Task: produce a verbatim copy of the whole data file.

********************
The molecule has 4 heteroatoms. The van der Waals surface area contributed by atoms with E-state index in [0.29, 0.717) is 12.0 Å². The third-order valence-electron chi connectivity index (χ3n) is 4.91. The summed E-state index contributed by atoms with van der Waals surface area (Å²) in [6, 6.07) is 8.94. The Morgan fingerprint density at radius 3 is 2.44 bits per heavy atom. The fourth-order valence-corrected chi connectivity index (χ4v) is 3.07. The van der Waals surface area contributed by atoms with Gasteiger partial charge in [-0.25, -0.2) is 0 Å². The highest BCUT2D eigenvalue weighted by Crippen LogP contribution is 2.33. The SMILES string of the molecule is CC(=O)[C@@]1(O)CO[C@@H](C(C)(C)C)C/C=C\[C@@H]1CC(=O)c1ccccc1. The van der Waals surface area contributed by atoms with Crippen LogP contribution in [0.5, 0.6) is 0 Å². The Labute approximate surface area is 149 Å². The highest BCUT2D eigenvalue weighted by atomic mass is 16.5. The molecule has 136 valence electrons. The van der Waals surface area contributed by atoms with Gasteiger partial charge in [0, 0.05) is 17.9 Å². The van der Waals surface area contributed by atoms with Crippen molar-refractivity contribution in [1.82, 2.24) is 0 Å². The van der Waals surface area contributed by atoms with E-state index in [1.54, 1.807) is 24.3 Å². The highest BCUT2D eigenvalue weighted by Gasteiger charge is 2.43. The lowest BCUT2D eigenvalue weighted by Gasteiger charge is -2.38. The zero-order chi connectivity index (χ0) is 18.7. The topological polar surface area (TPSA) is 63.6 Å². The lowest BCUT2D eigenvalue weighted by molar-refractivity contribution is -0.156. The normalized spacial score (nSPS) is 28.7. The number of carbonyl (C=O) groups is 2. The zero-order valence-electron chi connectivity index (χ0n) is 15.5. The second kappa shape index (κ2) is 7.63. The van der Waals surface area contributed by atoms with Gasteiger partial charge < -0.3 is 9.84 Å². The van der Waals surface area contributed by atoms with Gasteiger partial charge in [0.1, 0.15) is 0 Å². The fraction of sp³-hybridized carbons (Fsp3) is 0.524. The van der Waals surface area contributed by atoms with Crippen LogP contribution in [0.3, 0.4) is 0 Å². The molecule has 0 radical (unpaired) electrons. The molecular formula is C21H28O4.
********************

The molecule has 4 heteroatoms. The van der Waals surface area contributed by atoms with E-state index in [0.29, 0.717) is 12.0 Å². The third-order valence-electron chi connectivity index (χ3n) is 4.91. The summed E-state index contributed by atoms with van der Waals surface area (Å²) in [6, 6.07) is 8.94. The Morgan fingerprint density at radius 3 is 2.44 bits per heavy atom. The fourth-order valence-corrected chi connectivity index (χ4v) is 3.07. The van der Waals surface area contributed by atoms with Gasteiger partial charge in [-0.25, -0.2) is 0 Å². The highest BCUT2D eigenvalue weighted by Crippen LogP contribution is 2.33. The SMILES string of the molecule is CC(=O)[C@@]1(O)CO[C@@H](C(C)(C)C)C/C=C\[C@@H]1CC(=O)c1ccccc1. The van der Waals surface area contributed by atoms with Crippen LogP contribution in [0.5, 0.6) is 0 Å². The Labute approximate surface area is 149 Å². The highest BCUT2D eigenvalue weighted by atomic mass is 16.5. The molecule has 136 valence electrons. The van der Waals surface area contributed by atoms with Gasteiger partial charge in [0, 0.05) is 17.9 Å². The van der Waals surface area contributed by atoms with Crippen molar-refractivity contribution in [1.82, 2.24) is 0 Å². The van der Waals surface area contributed by atoms with E-state index in [1.54, 1.807) is 24.3 Å². The highest BCUT2D eigenvalue weighted by Gasteiger charge is 2.43. The lowest BCUT2D eigenvalue weighted by Gasteiger charge is -2.38. The zero-order chi connectivity index (χ0) is 18.7. The topological polar surface area (TPSA) is 63.6 Å². The lowest BCUT2D eigenvalue weighted by molar-refractivity contribution is -0.156. The normalized spacial score (nSPS) is 28.7. The number of carbonyl (C=O) groups is 2. The zero-order valence-electron chi connectivity index (χ0n) is 15.5. The second kappa shape index (κ2) is 7.63. The van der Waals surface area contributed by atoms with Gasteiger partial charge < -0.3 is 9.84 Å². The van der Waals surface area contributed by atoms with Gasteiger partial charge in [0.1, 0.15) is 0 Å². The fraction of sp³-hybridized carbons (Fsp3) is 0.524. The van der Waals surface area contributed by atoms with Crippen LogP contribution in [0.3, 0.4) is 0 Å². The molecule has 0 radical (unpaired) electrons. The molecular formula is C21H28O4.